A fascinating, brutal and, in this case, very personal look at a post-Leveson media landscape

Steve Dinneen
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Barbican | ***

Being close to the subject of a play doesn’t necessarily make you any better equipped to review it. A soldier may be on first name terms with the horrors of war but that doesn’t always make him the best person to appreciate the artistic merits of Francis Ford Coppola’s Apocalypse Now.

Having said that, there were moments during the National Theatre of Scotland’s dissection of the post-Leveson media landscape that were such an accurate description of my time as a tabloid journalist it made my skin crawl.

I worked as a cub reporter for News International in Scotland and its Trinity Mirror rival, both of which drive Vicky Featherstone and John Tiffany’s narrative. I used to hang about the offices of the Glasgow Herald, which also plays a central role, in the hope it would eventually give me a job (it never did).

I’ve shared bylines with some of the hacks the play mentions by name; I’ve been sent on dodgy door-knocks; experienced the thrill of nailing a big story that was probably going to ruin someone’s life, and subsequently justified it; felt the sharp end of a half-cut editor’s tongue, and justified that, too. To blur the lines between fiction and reality even more, my ex-girlfriend went to drama school with one of the lead actors, who is most famous for playing the singer Barney Sumner, who lived a couple of miles from where I grew up (OK, I’m pushing it now...).

It isn’t surprising Enquiry captures the spirit of a traditional newsroom so deftly – its script is made up of verbatim quotes from 43 journalists, who were interviewed by fellow hacks Paul Flynn, Deborah Orr and Ruth Wishart. The quotes are strung together (“edited”) by a script that unfurls around the audience, which is physically led through the bowels of the newspaper production world: from the catty canteen to the newsdesk itself, where old-school hacks yell racing tips at each other and everyone ignores the new recruit (the aforementioned James Anthony Pearson), who suspects this internet thing might just have legs.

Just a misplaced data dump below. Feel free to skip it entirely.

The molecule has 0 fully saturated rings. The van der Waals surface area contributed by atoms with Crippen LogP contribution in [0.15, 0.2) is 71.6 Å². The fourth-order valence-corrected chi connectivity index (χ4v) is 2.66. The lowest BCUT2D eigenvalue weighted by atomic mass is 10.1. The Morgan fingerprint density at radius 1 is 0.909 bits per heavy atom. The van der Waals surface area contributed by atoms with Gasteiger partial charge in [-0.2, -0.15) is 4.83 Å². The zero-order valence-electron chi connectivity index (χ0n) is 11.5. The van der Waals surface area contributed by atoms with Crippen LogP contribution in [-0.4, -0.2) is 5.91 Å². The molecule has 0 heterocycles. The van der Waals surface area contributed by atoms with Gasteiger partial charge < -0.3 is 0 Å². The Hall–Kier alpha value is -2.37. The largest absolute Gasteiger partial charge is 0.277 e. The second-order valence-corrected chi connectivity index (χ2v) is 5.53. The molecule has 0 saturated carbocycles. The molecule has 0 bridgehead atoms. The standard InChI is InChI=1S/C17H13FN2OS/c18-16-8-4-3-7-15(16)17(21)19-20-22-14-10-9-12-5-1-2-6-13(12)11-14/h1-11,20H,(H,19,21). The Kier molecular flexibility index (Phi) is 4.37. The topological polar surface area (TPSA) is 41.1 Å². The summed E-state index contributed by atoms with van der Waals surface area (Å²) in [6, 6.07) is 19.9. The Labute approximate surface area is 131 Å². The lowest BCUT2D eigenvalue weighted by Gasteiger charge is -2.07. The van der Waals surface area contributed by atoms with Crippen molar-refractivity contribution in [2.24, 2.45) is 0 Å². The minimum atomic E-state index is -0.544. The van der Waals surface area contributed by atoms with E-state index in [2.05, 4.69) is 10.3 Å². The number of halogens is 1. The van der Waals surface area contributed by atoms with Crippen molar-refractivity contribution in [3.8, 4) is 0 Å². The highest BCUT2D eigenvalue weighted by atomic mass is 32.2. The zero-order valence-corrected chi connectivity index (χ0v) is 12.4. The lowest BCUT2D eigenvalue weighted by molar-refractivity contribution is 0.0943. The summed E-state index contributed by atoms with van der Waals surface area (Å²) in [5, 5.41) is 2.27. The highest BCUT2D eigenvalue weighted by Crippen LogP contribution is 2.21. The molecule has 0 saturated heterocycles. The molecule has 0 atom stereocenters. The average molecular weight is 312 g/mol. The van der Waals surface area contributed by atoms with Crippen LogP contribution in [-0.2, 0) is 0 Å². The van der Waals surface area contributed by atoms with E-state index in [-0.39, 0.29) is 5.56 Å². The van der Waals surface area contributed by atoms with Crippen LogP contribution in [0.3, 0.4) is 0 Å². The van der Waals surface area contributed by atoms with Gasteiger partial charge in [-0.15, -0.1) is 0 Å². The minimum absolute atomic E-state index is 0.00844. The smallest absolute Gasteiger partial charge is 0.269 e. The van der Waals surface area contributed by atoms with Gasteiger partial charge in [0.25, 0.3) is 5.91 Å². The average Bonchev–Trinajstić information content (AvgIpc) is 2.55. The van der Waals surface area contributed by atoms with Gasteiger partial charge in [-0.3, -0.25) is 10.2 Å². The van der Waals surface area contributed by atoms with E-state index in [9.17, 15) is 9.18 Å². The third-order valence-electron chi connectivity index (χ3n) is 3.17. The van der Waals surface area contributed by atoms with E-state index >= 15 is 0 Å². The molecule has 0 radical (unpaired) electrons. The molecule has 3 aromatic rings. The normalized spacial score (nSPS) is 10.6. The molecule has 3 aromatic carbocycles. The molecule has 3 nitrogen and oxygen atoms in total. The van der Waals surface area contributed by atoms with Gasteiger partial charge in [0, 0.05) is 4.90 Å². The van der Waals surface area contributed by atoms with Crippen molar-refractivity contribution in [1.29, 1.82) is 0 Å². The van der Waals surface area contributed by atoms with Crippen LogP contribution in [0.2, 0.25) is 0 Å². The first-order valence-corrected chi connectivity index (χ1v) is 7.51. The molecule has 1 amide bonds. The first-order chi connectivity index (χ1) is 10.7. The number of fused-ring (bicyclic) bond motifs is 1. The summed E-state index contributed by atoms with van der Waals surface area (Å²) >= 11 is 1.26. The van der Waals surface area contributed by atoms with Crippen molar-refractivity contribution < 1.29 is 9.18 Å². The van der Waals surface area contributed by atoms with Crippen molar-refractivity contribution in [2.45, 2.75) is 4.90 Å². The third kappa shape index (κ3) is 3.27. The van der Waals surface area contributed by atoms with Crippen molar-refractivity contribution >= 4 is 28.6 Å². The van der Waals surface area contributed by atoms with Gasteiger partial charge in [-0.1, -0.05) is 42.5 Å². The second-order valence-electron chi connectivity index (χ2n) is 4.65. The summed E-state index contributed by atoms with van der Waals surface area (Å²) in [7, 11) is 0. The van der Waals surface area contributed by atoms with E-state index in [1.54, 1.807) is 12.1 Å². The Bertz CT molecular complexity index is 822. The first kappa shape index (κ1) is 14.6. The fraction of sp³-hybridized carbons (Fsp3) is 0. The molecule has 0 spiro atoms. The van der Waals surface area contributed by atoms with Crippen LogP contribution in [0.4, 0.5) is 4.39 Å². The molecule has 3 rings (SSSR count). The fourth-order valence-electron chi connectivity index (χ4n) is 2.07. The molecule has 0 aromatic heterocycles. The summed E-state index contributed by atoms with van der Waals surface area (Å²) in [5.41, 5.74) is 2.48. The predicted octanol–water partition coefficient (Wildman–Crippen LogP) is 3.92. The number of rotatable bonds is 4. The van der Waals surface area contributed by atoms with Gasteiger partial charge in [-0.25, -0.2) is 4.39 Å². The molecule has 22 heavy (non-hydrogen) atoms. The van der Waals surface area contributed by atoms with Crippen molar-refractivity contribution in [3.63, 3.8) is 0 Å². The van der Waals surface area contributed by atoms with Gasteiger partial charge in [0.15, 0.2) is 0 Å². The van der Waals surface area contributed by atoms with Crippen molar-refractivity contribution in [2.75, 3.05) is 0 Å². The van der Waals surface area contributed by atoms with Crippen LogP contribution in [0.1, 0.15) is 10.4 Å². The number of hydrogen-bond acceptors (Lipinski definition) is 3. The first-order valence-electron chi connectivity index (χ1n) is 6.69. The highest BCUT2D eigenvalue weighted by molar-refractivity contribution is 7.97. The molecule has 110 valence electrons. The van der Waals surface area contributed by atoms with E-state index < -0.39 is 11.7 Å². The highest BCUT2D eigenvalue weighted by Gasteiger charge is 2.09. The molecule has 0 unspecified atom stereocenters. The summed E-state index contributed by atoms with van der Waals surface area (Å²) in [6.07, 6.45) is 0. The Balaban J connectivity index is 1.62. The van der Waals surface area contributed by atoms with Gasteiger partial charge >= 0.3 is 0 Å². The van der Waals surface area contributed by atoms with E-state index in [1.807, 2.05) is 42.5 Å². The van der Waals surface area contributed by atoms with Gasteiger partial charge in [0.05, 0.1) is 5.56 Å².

What Enquirer does best is capture the conflicted nature of the tabloid newsroom; a place where tragedy sells copy, where a good day’s work can have devastating personal consequences and where (really) no evil Svengali is sitting upstairs pulling all the strings.

The industry’s musings over its achievements and its failings – from the coverage of 9/11 to the sickening attack by one newspaper on the survivors of the Dunblane shootings – is stark and at times poignant.

As the impact of the phone hacking scandal becomes clear, the main characters – a Sun editor, a former regional hack, a jaded star reporter who made the move to Fleet Street – muse on their actions and how they could affect the future of the industry. The newsroom becomes an increasingly nightmarish place, with telephones wriggling from filing cabinets and piles of newspapers stacking up like the detritus of war.

It falls down, ironically, when it tries to editorialise the quotes it is working with. Enquirer seemed to have decided that print journalism was dead before it had started, which is just the kind of journalism it is wont to criticise.